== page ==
Broomtail Grouper, Mycteroperca xenarcha
The Broomtail Grouper, Mycteroperca xenarcha, whose common Spanish name is Cabrilla Plomuda, is a member of the Grouper or Epinephelidae Family, known collectively known as “cabrillas” and “garropas” in Mexico.
The Broomtail Grouper is light-brown with elongated dark brown blotches with white centers (giving them the appearance of “lipstick kiss marks”) covering the elongated, robust and compressed body. They have a projecting lower jaw with prominent canine teeth and the gill covers are notched and strongly serrated. The second to seventh dorsal spines are of equal length, a key to identification. The caudal fin has a jagged rear edge for which it receives its common name.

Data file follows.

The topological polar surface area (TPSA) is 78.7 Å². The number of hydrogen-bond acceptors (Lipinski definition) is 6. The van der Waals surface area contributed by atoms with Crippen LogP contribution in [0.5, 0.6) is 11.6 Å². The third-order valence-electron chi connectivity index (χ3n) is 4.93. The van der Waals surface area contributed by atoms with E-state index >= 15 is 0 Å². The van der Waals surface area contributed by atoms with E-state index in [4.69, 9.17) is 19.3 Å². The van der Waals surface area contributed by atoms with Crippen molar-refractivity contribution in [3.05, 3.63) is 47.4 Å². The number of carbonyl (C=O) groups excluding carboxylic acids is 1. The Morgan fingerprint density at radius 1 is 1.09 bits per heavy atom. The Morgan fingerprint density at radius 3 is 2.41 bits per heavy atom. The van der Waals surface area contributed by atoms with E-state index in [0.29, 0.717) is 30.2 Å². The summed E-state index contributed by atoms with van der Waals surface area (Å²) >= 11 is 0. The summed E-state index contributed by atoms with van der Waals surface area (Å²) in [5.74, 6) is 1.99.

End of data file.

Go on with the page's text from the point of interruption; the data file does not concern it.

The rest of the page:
The Broomtail Grouper are found associated with reefs, rocky areas and mangrove estuaries at depths up to 225 feet. They reach a maximum length of 150 cm (59 inches) and are up to 45.4 kg (100 pounds) in weight. They are found in all Mexican waters of the Pacific with the exception of the northern third of the Sea of Cortez. Although they are widespread they are not abundant and there is limited behavioral information available.
The Broomtail Grouper is most likely confused with the Gulf Grouper, Mycteroperca jordani (fourth and fifth dorsal spines longest) and the Goldspotted Sand Bass, Paralabrax auroguttatus (very long third dorsal spine).
The Broomtail Grouper is an important fish in the Sea of Cortez. They are considered to be an excellent food fish, a prime target of the sportfishing industry and sold commercially.